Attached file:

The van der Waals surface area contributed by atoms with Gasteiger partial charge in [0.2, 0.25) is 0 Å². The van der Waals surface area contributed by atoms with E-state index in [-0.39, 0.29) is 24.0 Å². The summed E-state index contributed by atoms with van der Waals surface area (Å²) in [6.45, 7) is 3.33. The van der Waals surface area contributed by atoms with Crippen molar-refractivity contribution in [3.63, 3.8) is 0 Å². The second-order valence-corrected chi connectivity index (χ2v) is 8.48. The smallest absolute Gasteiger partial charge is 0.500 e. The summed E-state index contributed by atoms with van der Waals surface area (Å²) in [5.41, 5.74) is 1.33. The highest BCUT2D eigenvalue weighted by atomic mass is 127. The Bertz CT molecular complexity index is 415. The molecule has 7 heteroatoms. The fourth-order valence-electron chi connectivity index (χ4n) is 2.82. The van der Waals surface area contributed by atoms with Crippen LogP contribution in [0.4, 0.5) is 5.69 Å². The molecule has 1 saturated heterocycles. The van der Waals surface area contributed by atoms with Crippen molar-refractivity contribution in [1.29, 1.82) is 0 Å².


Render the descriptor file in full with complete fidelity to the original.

The van der Waals surface area contributed by atoms with Gasteiger partial charge in [0.2, 0.25) is 0 Å². The van der Waals surface area contributed by atoms with E-state index in [-0.39, 0.29) is 24.0 Å². The summed E-state index contributed by atoms with van der Waals surface area (Å²) in [6.45, 7) is 3.33. The van der Waals surface area contributed by atoms with Crippen molar-refractivity contribution in [3.63, 3.8) is 0 Å². The second-order valence-corrected chi connectivity index (χ2v) is 8.48. The smallest absolute Gasteiger partial charge is 0.500 e. The summed E-state index contributed by atoms with van der Waals surface area (Å²) in [5.41, 5.74) is 1.33. The highest BCUT2D eigenvalue weighted by atomic mass is 127. The Bertz CT molecular complexity index is 415. The molecule has 7 heteroatoms. The fourth-order valence-electron chi connectivity index (χ4n) is 2.82. The van der Waals surface area contributed by atoms with Crippen LogP contribution in [0.4, 0.5) is 5.69 Å². The molecule has 1 saturated heterocycles. The van der Waals surface area contributed by atoms with Crippen molar-refractivity contribution in [1.29, 1.82) is 0 Å².